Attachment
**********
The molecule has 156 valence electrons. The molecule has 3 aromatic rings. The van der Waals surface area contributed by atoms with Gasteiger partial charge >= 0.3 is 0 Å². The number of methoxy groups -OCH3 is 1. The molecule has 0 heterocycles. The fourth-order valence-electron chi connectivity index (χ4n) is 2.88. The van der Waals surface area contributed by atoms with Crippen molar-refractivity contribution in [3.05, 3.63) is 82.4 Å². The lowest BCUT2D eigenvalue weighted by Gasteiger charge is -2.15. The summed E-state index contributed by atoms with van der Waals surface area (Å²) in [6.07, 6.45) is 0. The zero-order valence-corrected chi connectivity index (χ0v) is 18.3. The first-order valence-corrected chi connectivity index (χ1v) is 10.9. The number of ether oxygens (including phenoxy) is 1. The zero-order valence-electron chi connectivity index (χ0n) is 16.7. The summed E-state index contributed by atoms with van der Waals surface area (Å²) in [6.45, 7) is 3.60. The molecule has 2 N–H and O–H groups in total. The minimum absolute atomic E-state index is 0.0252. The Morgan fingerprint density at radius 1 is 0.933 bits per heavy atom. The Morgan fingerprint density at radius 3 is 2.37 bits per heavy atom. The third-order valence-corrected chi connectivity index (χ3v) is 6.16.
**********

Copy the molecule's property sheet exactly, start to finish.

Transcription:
The molecule has 156 valence electrons. The molecule has 3 aromatic rings. The van der Waals surface area contributed by atoms with Gasteiger partial charge >= 0.3 is 0 Å². The number of methoxy groups -OCH3 is 1. The molecule has 0 heterocycles. The fourth-order valence-electron chi connectivity index (χ4n) is 2.88. The van der Waals surface area contributed by atoms with Crippen molar-refractivity contribution in [3.05, 3.63) is 82.4 Å². The lowest BCUT2D eigenvalue weighted by Gasteiger charge is -2.15. The summed E-state index contributed by atoms with van der Waals surface area (Å²) in [6.07, 6.45) is 0. The zero-order valence-corrected chi connectivity index (χ0v) is 18.3. The first-order valence-corrected chi connectivity index (χ1v) is 10.9. The number of ether oxygens (including phenoxy) is 1. The zero-order valence-electron chi connectivity index (χ0n) is 16.7. The summed E-state index contributed by atoms with van der Waals surface area (Å²) in [6.45, 7) is 3.60. The molecule has 2 N–H and O–H groups in total. The minimum absolute atomic E-state index is 0.0252. The Morgan fingerprint density at radius 1 is 0.933 bits per heavy atom. The Morgan fingerprint density at radius 3 is 2.37 bits per heavy atom. The third-order valence-corrected chi connectivity index (χ3v) is 6.16.